ABSTRACT: The validation of a previous work on the optimization of material discrimination in spectral x-ray imaging is reported. Using Monte Carlo simulations based on the BEAMnrc package, material decomposition was performed on the projection images of phantoms containing up to three materials. The simulated projection data was first decomposed into material basis images by minimizing the z-score between expected and simulated counts. Statistical analysis was performed for the pixels within the region-of-interest consisting of contrast material(s) in the BEAMnrc simulations. With the consideration of scattered radiation and a realistic scanning geometry, the theoretical optima of energy bin borders provided by the algorithm were shown to have an accuracy of $\pm$2 keV for the decomposition of 2 and 3 materials. Finally, the signal-to-noise ratio predicted by the theoretical model was also validated. The counts per pixel needed for achieving a specific imaging aim can therefore be estimated using the validated model.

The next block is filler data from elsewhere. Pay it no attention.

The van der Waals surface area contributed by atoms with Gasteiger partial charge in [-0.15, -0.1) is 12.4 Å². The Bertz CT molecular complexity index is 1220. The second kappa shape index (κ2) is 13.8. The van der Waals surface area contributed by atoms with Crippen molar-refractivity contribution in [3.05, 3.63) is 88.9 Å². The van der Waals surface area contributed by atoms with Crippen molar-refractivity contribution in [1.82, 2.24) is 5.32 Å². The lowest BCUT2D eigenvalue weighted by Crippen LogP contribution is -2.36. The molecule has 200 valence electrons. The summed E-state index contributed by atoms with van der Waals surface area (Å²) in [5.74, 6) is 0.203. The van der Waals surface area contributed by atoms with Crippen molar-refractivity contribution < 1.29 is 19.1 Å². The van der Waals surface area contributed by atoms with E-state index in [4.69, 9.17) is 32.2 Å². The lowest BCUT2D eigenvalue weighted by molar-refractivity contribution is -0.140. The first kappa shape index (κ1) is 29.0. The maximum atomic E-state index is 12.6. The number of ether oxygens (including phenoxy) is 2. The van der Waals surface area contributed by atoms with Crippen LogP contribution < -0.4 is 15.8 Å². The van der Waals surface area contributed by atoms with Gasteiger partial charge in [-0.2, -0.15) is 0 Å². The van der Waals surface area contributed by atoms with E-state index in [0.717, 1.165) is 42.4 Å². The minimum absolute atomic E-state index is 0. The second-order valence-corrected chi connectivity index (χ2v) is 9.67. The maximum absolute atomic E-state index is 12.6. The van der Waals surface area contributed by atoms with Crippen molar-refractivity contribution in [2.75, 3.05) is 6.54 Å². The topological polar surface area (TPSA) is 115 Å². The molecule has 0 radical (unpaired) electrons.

Journal of Instrumentation 02/2014; 9(08). · 1.53 Impact Factor
  • [Show abstract] [Hide abstract]